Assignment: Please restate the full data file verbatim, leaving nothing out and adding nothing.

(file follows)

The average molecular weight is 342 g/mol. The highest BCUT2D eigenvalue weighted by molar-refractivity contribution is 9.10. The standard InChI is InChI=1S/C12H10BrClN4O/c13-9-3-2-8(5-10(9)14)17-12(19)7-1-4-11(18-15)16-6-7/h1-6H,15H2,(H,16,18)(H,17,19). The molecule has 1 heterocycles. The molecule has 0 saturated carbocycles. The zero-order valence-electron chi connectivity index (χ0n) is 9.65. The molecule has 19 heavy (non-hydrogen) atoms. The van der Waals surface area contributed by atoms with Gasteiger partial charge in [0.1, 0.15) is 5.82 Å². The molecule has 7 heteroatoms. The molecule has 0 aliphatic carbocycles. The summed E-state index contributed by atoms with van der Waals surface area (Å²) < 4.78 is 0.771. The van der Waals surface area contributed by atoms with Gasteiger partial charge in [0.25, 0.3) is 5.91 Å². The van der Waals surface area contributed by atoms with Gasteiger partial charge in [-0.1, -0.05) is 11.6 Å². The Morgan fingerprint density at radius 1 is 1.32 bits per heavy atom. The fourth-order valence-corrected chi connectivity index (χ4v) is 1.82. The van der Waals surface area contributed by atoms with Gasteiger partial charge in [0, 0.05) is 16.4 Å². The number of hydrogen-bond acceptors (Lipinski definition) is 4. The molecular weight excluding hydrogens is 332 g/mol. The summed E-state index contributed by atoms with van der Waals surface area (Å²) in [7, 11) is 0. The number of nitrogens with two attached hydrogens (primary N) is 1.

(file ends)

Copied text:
The average molecular weight is 342 g/mol. The highest BCUT2D eigenvalue weighted by molar-refractivity contribution is 9.10. The standard InChI is InChI=1S/C12H10BrClN4O/c13-9-3-2-8(5-10(9)14)17-12(19)7-1-4-11(18-15)16-6-7/h1-6H,15H2,(H,16,18)(H,17,19). The molecule has 1 heterocycles. The molecule has 0 saturated carbocycles. The zero-order valence-electron chi connectivity index (χ0n) is 9.65. The molecule has 19 heavy (non-hydrogen) atoms. The van der Waals surface area contributed by atoms with Gasteiger partial charge in [0.1, 0.15) is 5.82 Å². The molecule has 7 heteroatoms. The molecule has 0 aliphatic carbocycles. The summed E-state index contributed by atoms with van der Waals surface area (Å²) < 4.78 is 0.771. The van der Waals surface area contributed by atoms with Gasteiger partial charge in [0.25, 0.3) is 5.91 Å². The van der Waals surface area contributed by atoms with Gasteiger partial charge in [-0.1, -0.05) is 11.6 Å². The Morgan fingerprint density at radius 1 is 1.32 bits per heavy atom. The fourth-order valence-corrected chi connectivity index (χ4v) is 1.82. The van der Waals surface area contributed by atoms with Gasteiger partial charge in [0, 0.05) is 16.4 Å². The number of hydrogen-bond acceptors (Lipinski definition) is 4. The molecular weight excluding hydrogens is 332 g/mol. The summed E-state index contributed by atoms with van der Waals surface area (Å²) in [7, 11) is 0. The number of nitrogens with two attached hydrogens (primary N) is 1.